3. Internal Marketing Machenism

A common view in marketing is that a firm must have satisfied employees before satisfying customers [31]. Internal marketing is a managerial philosophy with activities that tie the firm with employees [32]. It is a direct marketing strategy [33] that views employees as internal customers and job outcomes as internal products. In return, this strategy helps to offer internal products to satisfy their needs and wants while addressing the organization’s objectives [34][35]. IMM is commonly deployed through five practices: education and training, motivation and reward, career development, communications, and organization/management support. It engages employees in knowledge renewal of market and products/services while serving as a unique resource for competitive advantages [9]. It offers an organizational culture and a tool to achieve strategic alignment between front-line employees and the marketing unit. Such an alignment enhances IMM practices and increases employee satisfaction and organization performance [36].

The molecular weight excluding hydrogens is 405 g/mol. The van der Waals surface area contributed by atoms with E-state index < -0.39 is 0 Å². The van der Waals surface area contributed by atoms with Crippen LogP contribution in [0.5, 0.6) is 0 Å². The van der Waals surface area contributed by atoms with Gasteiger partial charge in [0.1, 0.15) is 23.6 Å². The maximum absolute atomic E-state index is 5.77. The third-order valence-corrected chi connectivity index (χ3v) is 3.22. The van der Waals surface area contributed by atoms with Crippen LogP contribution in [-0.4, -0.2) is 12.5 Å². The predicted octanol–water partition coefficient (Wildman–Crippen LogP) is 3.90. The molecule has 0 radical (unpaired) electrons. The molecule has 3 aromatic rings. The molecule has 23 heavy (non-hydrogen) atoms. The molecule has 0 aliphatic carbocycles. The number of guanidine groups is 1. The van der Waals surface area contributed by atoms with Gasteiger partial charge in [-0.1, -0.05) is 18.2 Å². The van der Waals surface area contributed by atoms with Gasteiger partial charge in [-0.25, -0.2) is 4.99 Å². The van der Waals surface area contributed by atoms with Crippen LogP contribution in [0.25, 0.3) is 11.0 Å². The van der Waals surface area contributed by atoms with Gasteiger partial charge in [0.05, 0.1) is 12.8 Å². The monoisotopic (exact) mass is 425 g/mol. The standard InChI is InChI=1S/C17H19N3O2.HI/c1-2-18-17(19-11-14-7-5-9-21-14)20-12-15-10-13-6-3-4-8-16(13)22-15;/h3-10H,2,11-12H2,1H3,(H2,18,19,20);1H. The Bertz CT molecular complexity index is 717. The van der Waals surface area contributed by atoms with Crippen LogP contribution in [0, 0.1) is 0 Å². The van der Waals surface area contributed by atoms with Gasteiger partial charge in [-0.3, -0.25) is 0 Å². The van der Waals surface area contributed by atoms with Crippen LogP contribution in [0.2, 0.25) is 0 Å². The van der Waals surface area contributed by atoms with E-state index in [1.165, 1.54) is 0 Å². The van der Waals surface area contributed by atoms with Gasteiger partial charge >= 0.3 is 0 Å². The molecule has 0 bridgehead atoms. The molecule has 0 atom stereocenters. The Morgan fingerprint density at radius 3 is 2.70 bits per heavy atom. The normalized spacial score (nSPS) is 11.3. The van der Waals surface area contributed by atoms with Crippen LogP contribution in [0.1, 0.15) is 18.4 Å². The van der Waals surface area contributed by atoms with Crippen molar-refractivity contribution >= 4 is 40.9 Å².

Prior studies have considered internal marketing a superior service for satisfying internal and external customers’ needs [37][29]. It can help obtain better financial results and develop sustainable competitive advantages towards a successful firm [38][39]. Several studies have proven that internal marketing can improve employee job satisfaction [35][33][36], job retention [35], commitment to their firms [35][36], employee job attitudes [35], job behavior [35], work motivation [40][35][12][13][31][36] and organizational capabilities [34]. In summary, we define internal marketing as the philosophy of viewing employees as customers. This philosophy encompasses treating job outcomes as products that satisfy the internal customers and coordinating internal business functions through the five IMM practices.

4. Knowledge Integration